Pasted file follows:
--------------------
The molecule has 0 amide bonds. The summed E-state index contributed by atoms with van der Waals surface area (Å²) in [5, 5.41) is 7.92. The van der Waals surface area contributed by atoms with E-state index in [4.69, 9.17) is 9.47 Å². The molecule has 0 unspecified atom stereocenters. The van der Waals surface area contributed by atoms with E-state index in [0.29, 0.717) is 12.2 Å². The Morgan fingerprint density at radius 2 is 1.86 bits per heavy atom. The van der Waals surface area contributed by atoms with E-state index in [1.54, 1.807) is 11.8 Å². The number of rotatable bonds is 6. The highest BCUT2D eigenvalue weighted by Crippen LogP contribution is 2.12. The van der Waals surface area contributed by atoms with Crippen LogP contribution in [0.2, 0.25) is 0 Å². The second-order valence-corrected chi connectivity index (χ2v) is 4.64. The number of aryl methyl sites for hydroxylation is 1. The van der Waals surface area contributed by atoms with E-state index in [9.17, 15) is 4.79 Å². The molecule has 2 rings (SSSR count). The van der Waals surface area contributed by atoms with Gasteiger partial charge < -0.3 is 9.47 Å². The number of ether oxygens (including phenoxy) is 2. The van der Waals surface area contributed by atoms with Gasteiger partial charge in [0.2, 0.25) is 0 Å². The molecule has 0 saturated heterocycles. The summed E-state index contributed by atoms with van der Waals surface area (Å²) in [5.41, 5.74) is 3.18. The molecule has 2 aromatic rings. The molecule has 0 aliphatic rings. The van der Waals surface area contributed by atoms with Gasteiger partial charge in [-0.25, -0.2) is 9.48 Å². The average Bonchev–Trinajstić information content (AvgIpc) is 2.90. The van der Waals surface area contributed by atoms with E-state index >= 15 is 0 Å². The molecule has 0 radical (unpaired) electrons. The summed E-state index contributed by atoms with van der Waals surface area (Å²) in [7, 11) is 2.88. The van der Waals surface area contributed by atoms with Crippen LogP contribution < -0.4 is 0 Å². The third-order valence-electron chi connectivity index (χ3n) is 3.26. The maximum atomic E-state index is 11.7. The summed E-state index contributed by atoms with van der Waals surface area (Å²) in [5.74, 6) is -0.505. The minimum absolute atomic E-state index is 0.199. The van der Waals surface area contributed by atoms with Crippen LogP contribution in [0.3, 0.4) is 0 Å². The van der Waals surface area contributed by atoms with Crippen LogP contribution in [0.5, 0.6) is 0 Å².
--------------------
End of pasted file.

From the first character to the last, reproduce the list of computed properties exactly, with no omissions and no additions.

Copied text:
The molecule has 0 amide bonds. The summed E-state index contributed by atoms with van der Waals surface area (Å²) in [5, 5.41) is 7.92. The van der Waals surface area contributed by atoms with E-state index in [4.69, 9.17) is 9.47 Å². The molecule has 0 unspecified atom stereocenters. The van der Waals surface area contributed by atoms with E-state index in [0.29, 0.717) is 12.2 Å². The Morgan fingerprint density at radius 2 is 1.86 bits per heavy atom. The van der Waals surface area contributed by atoms with E-state index in [1.54, 1.807) is 11.8 Å². The number of rotatable bonds is 6. The highest BCUT2D eigenvalue weighted by Crippen LogP contribution is 2.12. The van der Waals surface area contributed by atoms with Crippen LogP contribution in [0.2, 0.25) is 0 Å². The second-order valence-corrected chi connectivity index (χ2v) is 4.64. The number of aryl methyl sites for hydroxylation is 1. The van der Waals surface area contributed by atoms with E-state index in [9.17, 15) is 4.79 Å². The molecule has 2 rings (SSSR count). The van der Waals surface area contributed by atoms with Gasteiger partial charge < -0.3 is 9.47 Å². The number of ether oxygens (including phenoxy) is 2. The van der Waals surface area contributed by atoms with Gasteiger partial charge in [0.2, 0.25) is 0 Å². The molecule has 0 saturated heterocycles. The summed E-state index contributed by atoms with van der Waals surface area (Å²) in [5.41, 5.74) is 3.18. The molecule has 2 aromatic rings. The molecule has 0 aliphatic rings. The van der Waals surface area contributed by atoms with Gasteiger partial charge in [-0.25, -0.2) is 9.48 Å². The average Bonchev–Trinajstić information content (AvgIpc) is 2.90. The van der Waals surface area contributed by atoms with E-state index >= 15 is 0 Å². The molecule has 0 radical (unpaired) electrons. The summed E-state index contributed by atoms with van der Waals surface area (Å²) in [7, 11) is 2.88. The van der Waals surface area contributed by atoms with Crippen LogP contribution < -0.4 is 0 Å². The third-order valence-electron chi connectivity index (χ3n) is 3.26. The maximum atomic E-state index is 11.7. The summed E-state index contributed by atoms with van der Waals surface area (Å²) in [5.74, 6) is -0.505. The minimum absolute atomic E-state index is 0.199. The van der Waals surface area contributed by atoms with Crippen LogP contribution in [0.3, 0.4) is 0 Å². The van der Waals surface area contributed by atoms with Crippen LogP contribution in [0.5, 0.6) is 0 Å².